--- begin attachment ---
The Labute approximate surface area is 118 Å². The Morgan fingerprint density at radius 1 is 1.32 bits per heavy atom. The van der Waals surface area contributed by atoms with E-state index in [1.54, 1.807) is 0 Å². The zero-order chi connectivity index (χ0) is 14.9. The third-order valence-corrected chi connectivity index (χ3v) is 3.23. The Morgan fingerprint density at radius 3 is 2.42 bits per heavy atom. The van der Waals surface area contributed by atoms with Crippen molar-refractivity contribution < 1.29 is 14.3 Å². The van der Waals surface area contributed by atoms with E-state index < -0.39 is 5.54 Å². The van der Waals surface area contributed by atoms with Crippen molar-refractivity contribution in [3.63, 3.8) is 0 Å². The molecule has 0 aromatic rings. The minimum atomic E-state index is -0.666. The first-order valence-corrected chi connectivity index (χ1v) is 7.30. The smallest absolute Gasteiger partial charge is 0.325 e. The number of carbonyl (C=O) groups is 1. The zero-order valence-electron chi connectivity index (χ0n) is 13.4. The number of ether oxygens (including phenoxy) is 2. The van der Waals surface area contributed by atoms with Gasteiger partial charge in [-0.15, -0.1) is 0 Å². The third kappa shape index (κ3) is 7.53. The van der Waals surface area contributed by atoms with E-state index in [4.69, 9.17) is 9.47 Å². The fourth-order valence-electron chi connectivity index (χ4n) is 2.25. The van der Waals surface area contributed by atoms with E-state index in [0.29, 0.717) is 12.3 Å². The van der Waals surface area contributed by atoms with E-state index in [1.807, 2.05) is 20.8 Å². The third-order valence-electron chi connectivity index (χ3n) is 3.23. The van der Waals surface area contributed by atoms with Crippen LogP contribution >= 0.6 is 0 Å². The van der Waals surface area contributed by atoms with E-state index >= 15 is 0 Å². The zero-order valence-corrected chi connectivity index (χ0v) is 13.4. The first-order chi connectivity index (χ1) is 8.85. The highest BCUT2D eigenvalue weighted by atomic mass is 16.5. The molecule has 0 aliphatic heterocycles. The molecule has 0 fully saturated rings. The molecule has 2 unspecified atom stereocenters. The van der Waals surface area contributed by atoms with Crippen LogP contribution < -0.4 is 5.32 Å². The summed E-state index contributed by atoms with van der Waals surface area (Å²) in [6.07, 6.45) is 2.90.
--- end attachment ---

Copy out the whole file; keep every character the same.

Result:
The Labute approximate surface area is 118 Å². The Morgan fingerprint density at radius 1 is 1.32 bits per heavy atom. The van der Waals surface area contributed by atoms with E-state index in [1.54, 1.807) is 0 Å². The zero-order chi connectivity index (χ0) is 14.9. The third-order valence-corrected chi connectivity index (χ3v) is 3.23. The Morgan fingerprint density at radius 3 is 2.42 bits per heavy atom. The van der Waals surface area contributed by atoms with Crippen molar-refractivity contribution < 1.29 is 14.3 Å². The van der Waals surface area contributed by atoms with E-state index < -0.39 is 5.54 Å². The van der Waals surface area contributed by atoms with Crippen molar-refractivity contribution in [3.63, 3.8) is 0 Å². The molecule has 0 aromatic rings. The minimum atomic E-state index is -0.666. The first-order valence-corrected chi connectivity index (χ1v) is 7.30. The smallest absolute Gasteiger partial charge is 0.325 e. The number of carbonyl (C=O) groups is 1. The zero-order valence-electron chi connectivity index (χ0n) is 13.4. The number of ether oxygens (including phenoxy) is 2. The van der Waals surface area contributed by atoms with Gasteiger partial charge in [-0.15, -0.1) is 0 Å². The third kappa shape index (κ3) is 7.53. The van der Waals surface area contributed by atoms with E-state index in [4.69, 9.17) is 9.47 Å². The fourth-order valence-electron chi connectivity index (χ4n) is 2.25. The van der Waals surface area contributed by atoms with E-state index in [0.29, 0.717) is 12.3 Å². The van der Waals surface area contributed by atoms with E-state index in [1.807, 2.05) is 20.8 Å². The third-order valence-electron chi connectivity index (χ3n) is 3.23. The van der Waals surface area contributed by atoms with Crippen LogP contribution >= 0.6 is 0 Å². The van der Waals surface area contributed by atoms with E-state index >= 15 is 0 Å². The zero-order valence-corrected chi connectivity index (χ0v) is 13.4. The first-order chi connectivity index (χ1) is 8.85. The highest BCUT2D eigenvalue weighted by atomic mass is 16.5. The molecule has 0 aliphatic heterocycles. The molecule has 0 fully saturated rings. The molecule has 2 unspecified atom stereocenters. The van der Waals surface area contributed by atoms with Crippen LogP contribution < -0.4 is 5.32 Å². The summed E-state index contributed by atoms with van der Waals surface area (Å²) in [6.07, 6.45) is 2.90.